Traveling overseas can be pricey, and many people work hard for years in order to be able to afford to travel. I recently visited Japan, a trip I’d been planning for ages, and learned a few tricks along the way.
If you’re headed overseas soon, try these handy techniques to save money on transportation within a country or region, see the key sights economically and even save when you’re trying to get your hands on some local currency.
Who knows — you might even be able to stretch out your trip a little longer!
Get a Rail or Transit Pass
While you may spend hours poring over flight websites, trying to find the best deals and wondering what day to buy the cheapest airline ticket, have you considered the cost of transit once you arrive?
A little forethought can save you a ton of money on travel within a country or region. Here are two rail passes that can help you save big:
Japan Rail Pass
When I traveled to Japan earlier this year, I made sure to snag a Japan Rail Pass before I left home. These passes are specifically for foreigners traveling to Japan on a tourist visa.
You must buy your pass from overseas; you can’t pick one up once you arrive. If you’ve waited until too close to your departure, you can get the pass delivered to your hotel in Japan, as long as you’ve purchased it from outside the country.
A week-long pass is 29,110 yen (about $235) and a 14-day pass is 46,390 yen (about $375), which is a great deal if you’re doing much traveling around the country. You could also spend a little more to access the first-class (green) cars.
A single one-way ticket from Tokyo to Kyoto is $161, according to the Man in Seat 61, so if you’re planning on doing much intercity travel, this pass could save you quite a bit of cash.
Traveling by train is the classic way to see Europe, and it’s often much cheaper with a Eurail pass.
Choose from a number of different options, including a Global Pass valid in 28 countries (starting at $347 if you’re under 25 years old), a Select Pass which gets you around in your choice of four bordering countries (starting at $133) or a regional pass for popular two-country combos (starting at $122).
If you’d like to explore one country more fully, you can get a one-country pass for any of 27 different nations. Single country passes to Romania, Slovenia and Poland start at just $69, while Italy is $159 and Spain is $214.
While you can buy certain passes at select European train stations, you’ll get the best deal by purchasing online before you leave home.
Also, if you’re planning on taking the trains around Europe, be sure to check out Eurail’s deals for youth, families and small groups. Young travelers aged 12 to 25 receive a 35% discount on their passes, kids under 12 travel free, and groups of two to five people can get a Saver Pass which provides a 15% discount.
Look for European Sightseeing Discount Passes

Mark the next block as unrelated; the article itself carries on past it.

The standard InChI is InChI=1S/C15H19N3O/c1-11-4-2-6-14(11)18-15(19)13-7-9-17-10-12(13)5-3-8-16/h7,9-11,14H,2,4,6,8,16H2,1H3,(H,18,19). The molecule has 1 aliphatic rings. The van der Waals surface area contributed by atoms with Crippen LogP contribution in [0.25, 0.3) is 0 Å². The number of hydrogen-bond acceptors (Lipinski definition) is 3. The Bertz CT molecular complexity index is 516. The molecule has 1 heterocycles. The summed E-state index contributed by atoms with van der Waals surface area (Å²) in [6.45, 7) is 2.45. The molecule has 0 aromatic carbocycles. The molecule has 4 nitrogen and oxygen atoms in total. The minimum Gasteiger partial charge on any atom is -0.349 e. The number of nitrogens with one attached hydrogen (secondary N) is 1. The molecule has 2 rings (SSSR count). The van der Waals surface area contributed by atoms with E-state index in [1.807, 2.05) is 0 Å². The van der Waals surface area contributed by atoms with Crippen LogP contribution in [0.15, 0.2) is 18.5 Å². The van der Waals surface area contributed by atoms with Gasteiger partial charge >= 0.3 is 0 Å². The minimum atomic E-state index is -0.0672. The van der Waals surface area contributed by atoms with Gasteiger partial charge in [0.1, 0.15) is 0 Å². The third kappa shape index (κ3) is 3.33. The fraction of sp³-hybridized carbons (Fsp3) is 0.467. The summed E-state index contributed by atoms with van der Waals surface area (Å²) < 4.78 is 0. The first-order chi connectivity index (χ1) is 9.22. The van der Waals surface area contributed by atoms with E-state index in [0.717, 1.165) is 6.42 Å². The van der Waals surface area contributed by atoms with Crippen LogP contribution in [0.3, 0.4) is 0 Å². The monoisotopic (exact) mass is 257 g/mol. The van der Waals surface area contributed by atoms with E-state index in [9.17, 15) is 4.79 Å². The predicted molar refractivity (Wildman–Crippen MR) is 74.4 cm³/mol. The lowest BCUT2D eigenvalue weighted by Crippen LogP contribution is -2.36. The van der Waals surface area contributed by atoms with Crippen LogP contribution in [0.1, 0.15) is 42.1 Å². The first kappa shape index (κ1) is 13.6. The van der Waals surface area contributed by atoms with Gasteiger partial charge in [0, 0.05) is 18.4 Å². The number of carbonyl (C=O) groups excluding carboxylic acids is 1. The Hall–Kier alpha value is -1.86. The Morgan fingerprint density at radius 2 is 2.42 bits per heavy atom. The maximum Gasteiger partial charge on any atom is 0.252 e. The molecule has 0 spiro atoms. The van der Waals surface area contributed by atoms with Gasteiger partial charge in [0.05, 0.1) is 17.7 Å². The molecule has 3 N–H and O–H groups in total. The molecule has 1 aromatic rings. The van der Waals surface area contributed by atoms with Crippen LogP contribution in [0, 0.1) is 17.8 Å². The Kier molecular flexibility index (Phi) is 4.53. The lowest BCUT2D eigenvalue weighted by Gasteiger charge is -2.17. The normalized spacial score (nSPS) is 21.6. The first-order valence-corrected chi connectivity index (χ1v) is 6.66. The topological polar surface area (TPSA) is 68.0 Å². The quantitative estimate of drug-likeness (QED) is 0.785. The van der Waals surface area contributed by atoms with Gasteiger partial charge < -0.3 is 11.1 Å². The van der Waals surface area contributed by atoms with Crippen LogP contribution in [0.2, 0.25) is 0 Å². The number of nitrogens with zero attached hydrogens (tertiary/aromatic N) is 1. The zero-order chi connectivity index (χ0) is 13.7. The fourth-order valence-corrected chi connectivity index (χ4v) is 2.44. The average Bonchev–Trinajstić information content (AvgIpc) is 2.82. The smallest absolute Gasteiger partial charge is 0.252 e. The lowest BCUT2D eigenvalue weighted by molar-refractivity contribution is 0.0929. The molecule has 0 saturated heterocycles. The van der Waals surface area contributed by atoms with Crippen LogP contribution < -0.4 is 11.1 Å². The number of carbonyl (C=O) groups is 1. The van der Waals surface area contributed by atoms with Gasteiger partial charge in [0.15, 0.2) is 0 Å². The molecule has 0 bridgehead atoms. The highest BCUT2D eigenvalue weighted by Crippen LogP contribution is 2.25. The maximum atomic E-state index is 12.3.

If you’re planning on exploring any major European city in depth, consider snagging a discount card.
These cards can help you save on major attractions and public transit, and some even have the added perk of letting you skip to the head of the line at certain attractions.
If you’re Italy-bound, consider getting a Roma Pass. The regular pass is valid for three days at a cost of 36 euros ($40), while the abridged 48-hour version is only 28 euros ($31), great for a quick trip through the ancient city.
The pass earns you one or two free entries into museums and archaeological sites (two for the three-day pass, one for the two-day pass) and discounted tickets to other attractions. Plus, you can take the city’s metro, buses and trains for free.
Viator City Passes
Viator offers a lengthy list of deals on European sightseeing and city passes, including the Madrid Tourist Travel Pass, which sells for just $10 and will bring you all around the city on public transit.
The Paris Pass (for $138) gets you all around town on public transit for free and grants free admission to many attractions, including Musée Grévin and Tour Montparnasse Tower. It also lets you skip the line at the Louvre Museum, Musée d’Orsay, Arc de Triomphe and Centre Pompidou, among others.
The London Pass (for $78) lets you into 60 different attractions for free, including Westminster Abbey and the Tower of London. You can also skip the queues at some attractions and get great deals at some stores and restaurants.
Avoid Getting Ripped Off When You Change Cash
Wherever you travel, you’re almost certainly going to need to find some local currency. What’s the best way to get this cash?
Airport money exchange offices are convenient, but typically charge high fees. You don’t have to spend a fortune to grab some local currency. Instead, try these options:
When I travel, I typically just grab cash from ATMs as I go. This saves me from carrying excessive amounts of cash as I travel, and it usually involves minimal fees.
Call your bank to see what fees are involved with using foreign ATMs and if you’ll need a special PIN number for overseas (some countries have a different number of digits in their PIN numbers). Also, be sure to let them know you’ll be using your card out of the country so they don’t freeze it and slap your account with a fraud alert.
Bring It With You
Some savvy travelers call their banks ahead of time to pre-order foreign currency. For example, if you’re headed to Japan, you can often call your home bank a few weeks ahead of time and ask to order some Japanese Yen.
Many banks offer this service and, if you’re a customer, the charges are often minimal.
Want to learn more great ways to save money on international travel? Join the Travel Hacking Cartel, a community of expert travel hackers.
Your Turn: What’s your favorite way to save money when you travel internationally? Share your advice in the comments!
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Kristen Pope is a freelance writer and editor in Jackson Hole, Wyoming.